A nasally injected brain preparation can help treat depression for 20 minutes

Imagine feeling depressed. And fix it with nasal spray.

Something similar could happen in the near future thanks to researchers in Japan who have significantly strengthened an effectively injected nasal antidepressant drug for the brain, according to a recent study. published in Controlled Release Magazine.

Recent research presents a new concept for drug delivery systems, describing a technological solution that could have far-reaching implications for neuropharmaceutical research.

But most importantly, the effects are observed to take effect within 20 minutes. And that opens the door to futuristic methods of brain delivery, including nanobiotechnology, in addition to genetic engineering (for adults, of course).

Overcoming the challenges of antidepressant brain drugs

Delivering drugs to your brain to treat disease has historically remained a challenging horizon for scientists, thanks to persistent obstacles such as systemic absorption, rapid drug degradation, axonal transport, and the relatively invasive extremes often required by conventional techniques. Thus, researchers in Japan have tried to increase the supply of drugs to the brain to elevate this method and make it as effective as other delivery techniques. This was done by adding sequences to improve cell permeability, in addition to the ability to avoid degradation, to an antidepressant drug called glucagon-like peptide 2. But this did not become easy.

Modern methods of injecting the drug directly into the brain, known as intracerebroventricular (ICV) administration, are understandably invasive. Alternative methods, including intranasal administration, face problems that reduce their value, including ineffective cell permeability. And even when the drug reaches the brain and penetrates the neurons, their ability to act on the brain is often reduced due to the rapid deterioration of the drug’s effectiveness, in addition to the slow transport of axons.

Diagram showing how the nasally injected antidepressant works. Source: Tokyo University of Science

The modified drug showed efficacy within 20 minutes

The research team is a team of Japanese researchers led by Professor Chikamasa Yamashita of the University of Tokyo Science. Combining efforts and resources, the team eventually succeeded in implementing glucagon-like peptide-2 (GLP-2) in a mouse model of depression. Modifications made to the drug allow it to move faster without degrading too much, while showing the same therapeutic effects as ICV, according to a recent study. “Although there have been more than 20 years of phenomenal IDD research, I wondered why it has not been used in practice. Then I realized that most IDD research focused on drug delivery through the olfactory epithelium, which is 2% of the human nasal mucosa, “said Professor Yamashita in a blog post from Tokyo University of Science.” Alternatively, my team focuses on the central delivery of drugs through the remaining 98% of such mucosa – respiratory epithelium, in particular through the trigeminal nerve. “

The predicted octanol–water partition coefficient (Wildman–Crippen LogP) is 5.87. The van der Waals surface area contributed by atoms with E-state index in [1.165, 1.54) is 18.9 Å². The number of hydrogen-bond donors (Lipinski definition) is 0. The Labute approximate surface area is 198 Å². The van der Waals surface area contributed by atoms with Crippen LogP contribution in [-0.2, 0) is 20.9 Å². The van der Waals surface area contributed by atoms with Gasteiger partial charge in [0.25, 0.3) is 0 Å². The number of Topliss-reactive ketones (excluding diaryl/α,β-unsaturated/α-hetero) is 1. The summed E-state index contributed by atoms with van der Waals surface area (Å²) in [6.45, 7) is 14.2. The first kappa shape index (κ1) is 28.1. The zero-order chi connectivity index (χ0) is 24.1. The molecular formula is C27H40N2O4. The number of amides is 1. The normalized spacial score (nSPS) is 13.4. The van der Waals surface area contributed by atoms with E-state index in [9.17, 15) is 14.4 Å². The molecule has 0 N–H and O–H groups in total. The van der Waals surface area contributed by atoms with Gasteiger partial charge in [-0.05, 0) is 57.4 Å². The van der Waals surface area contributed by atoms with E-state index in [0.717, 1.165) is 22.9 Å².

The team worked with GLP-2, a known neuropeptide exhibit therapeutic effects, even in treatment-resistant depression. Because many drugs that enter the body quickly lose their effectiveness from endosomal degradation in living cells, the Japanese team chose to add a peptide-derived sequence to GLP-2, known as the Penetration Acceleration Sequence (PAS). This sequence allows the drug to avoid degradation over a longer period of time. The researchers also improved the drug’s ability to “pierce” the respiratory epithelium and other surfaces in the body, the penetration of which can reduce effectiveness. And they found that the modified drug was therapeutically effective in a murine model of depression within 20 minutes, comparable to ICV administration. While a revolutionary achievement in nasally injected antidepressants, it is also a step towards the future of nanobiotechnology, and genetic engineering; two nascent fields with seemingly unlimited applications.

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